Financial abuse is something that is rarely talked about but is incredibly common. This insidious form of abuse involves exercising control over the finances of another person. Often, those who suffer from financial abuse rarely speak out since they might feel ashamed or trapped by their lack of control over, or access to, financial resources.
This type of abuse is also the No. 1 reason why domestic violence victims stay in an abusive relationship or return to one after having left. Financial abuse can take many forms, but here are a few examples of how abusers exert financial control.
No personal bank account
Financial abusers often prevent their victims from having a separate, personal bank account. This can become problematic if the victim tries to leave the relationship since his or her abuser can prevent her from accessing funds or seeking shelter where he or she can be safe.
All expenses are tracked
A financial abuser might track every penny of the victim’s spending, making his or her account for every purchase, and demeaning him or her for spending money on something not approved by the abuser. In many of these cases, the abuser can spend however he or she sees fit while the victim is forced to ask permission for purchases as small as a pack of gum.
Giving the victim an allowance
When a victim of financial abuse isn’t allowed to have his or her own job or is forced to hand over paychecks, he or she can wind up with an “allowance” that is controlled by the abuser. This can spiral into scenarios where the victim is not given access to enough funds to cover groceries, cell phone bills, gas, and other necessities. Declined credit cards at the cash register and a deactivated cell phone can easily become the result, further trapping the victim in the relationship.
Using the victim’s Social Security number to elevate debt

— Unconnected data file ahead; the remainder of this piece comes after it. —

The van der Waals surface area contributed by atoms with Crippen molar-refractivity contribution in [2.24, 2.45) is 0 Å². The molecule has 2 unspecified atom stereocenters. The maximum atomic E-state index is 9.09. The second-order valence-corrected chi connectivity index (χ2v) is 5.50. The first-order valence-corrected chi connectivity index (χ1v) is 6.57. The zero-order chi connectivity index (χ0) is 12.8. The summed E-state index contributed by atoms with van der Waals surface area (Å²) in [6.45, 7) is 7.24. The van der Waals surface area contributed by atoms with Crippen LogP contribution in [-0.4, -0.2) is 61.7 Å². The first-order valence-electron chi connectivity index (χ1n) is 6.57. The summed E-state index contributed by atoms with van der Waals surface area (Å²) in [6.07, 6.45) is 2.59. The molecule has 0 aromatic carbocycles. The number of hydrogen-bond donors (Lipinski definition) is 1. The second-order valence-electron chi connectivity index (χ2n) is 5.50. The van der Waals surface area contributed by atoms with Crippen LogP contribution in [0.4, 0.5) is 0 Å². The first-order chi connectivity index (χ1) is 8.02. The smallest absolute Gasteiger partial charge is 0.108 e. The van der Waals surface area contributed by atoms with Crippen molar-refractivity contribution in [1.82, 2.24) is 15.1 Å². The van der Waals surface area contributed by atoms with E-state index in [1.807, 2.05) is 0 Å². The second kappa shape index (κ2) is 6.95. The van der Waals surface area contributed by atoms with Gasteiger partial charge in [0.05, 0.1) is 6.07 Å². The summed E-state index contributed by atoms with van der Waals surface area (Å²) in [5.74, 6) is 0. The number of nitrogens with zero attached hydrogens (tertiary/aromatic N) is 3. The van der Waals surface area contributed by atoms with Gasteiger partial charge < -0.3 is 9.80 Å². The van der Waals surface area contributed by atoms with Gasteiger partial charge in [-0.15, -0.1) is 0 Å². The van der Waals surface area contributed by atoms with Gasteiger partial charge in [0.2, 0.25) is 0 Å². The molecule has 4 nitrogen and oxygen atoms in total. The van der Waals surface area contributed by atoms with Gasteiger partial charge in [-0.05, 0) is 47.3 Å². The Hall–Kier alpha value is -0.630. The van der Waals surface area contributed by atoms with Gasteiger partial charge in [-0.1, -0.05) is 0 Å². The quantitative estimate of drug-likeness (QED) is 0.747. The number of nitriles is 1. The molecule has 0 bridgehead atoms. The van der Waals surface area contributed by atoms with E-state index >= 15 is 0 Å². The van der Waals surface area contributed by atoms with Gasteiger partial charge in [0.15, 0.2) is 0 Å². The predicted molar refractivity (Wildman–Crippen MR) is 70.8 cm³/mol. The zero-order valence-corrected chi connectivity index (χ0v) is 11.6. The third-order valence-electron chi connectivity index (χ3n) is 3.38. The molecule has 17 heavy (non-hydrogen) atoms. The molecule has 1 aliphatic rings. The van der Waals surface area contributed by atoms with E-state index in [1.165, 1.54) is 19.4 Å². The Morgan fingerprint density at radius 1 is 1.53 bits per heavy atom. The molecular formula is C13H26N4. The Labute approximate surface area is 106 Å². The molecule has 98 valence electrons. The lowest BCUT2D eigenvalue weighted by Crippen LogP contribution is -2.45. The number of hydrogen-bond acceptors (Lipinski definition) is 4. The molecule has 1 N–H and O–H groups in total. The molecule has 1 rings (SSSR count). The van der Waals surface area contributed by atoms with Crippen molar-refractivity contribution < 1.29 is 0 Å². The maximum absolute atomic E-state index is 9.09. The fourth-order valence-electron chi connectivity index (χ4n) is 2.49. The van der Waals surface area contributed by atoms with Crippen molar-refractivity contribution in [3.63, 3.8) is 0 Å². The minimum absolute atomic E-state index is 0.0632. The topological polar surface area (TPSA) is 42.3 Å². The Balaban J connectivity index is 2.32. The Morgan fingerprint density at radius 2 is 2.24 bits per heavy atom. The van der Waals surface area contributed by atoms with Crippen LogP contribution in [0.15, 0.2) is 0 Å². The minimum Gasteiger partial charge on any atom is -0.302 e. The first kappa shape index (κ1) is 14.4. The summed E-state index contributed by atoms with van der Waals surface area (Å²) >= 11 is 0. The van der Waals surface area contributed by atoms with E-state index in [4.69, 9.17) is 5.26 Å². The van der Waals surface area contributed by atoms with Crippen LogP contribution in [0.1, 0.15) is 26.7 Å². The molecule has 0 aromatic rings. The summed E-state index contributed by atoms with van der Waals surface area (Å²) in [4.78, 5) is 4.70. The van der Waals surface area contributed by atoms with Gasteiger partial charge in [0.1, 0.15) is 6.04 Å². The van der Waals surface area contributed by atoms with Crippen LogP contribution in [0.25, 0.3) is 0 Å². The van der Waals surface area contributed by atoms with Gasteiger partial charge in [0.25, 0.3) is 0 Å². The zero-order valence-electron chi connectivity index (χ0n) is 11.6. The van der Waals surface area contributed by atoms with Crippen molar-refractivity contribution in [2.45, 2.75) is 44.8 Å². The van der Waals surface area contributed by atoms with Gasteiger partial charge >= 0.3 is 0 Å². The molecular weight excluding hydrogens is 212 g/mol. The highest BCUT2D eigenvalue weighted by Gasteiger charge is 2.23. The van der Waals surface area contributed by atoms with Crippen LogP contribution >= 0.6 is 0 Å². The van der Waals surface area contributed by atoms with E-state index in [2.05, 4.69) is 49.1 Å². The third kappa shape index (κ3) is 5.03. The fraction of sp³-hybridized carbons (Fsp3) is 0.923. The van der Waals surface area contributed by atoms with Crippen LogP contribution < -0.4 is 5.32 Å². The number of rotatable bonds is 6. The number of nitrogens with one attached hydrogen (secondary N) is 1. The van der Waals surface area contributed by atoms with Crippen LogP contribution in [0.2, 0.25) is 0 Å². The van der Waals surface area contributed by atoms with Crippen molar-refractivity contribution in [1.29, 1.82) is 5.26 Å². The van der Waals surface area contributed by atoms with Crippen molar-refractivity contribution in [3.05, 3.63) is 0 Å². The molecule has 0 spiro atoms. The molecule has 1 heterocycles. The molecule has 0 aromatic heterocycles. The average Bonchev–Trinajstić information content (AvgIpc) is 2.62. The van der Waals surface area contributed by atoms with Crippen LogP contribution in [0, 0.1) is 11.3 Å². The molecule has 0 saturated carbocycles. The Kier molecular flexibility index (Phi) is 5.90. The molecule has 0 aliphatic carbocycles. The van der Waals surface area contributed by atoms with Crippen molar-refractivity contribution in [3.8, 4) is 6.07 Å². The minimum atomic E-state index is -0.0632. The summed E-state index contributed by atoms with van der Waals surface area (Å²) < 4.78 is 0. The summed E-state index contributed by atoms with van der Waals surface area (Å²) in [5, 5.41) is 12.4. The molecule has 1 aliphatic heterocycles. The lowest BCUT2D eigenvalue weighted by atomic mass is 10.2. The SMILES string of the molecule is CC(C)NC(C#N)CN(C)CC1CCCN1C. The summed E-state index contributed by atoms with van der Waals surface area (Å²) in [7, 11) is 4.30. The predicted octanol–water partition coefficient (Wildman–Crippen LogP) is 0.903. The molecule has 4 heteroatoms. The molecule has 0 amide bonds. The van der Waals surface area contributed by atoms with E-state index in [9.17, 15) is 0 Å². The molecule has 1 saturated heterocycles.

This is a common tactic to gain more control over a victim’s credit score. The abuser uses their victim’s Social Security numbers to open credit cards or loans, eventually ruining his or her credit and racking up debt that he or she cannot pay for alone. A ruined credit score can also affect the ability of the victim to rent or buy a home, purchase a cell phone, or in some cases get a job. Abuse like this can cause a victim to become trapped in a relationship — if the victim leaves, he or she likely faces poverty and even homelessness. In fact, The National Center on Family Homelessness reported in 2013 that 50 percent of homeless women cite domestic abuse as the immediate cause.
Sabotaging job opportunities
Financial abusers often sabotage their victim’s ability to get or hold down a job. They may prevent him her from arriving on time for work or a job interview, or they may show up at his or her place of employment to interrupt, harass, or intimidate, potentially causing the victim to be fired. This type of financial abuse can take many forms. In some cases, it can also involve forcing the victim to work for a family business for no pay. Without his or her own source of income, the victim is forced to rely on her abuser for money.
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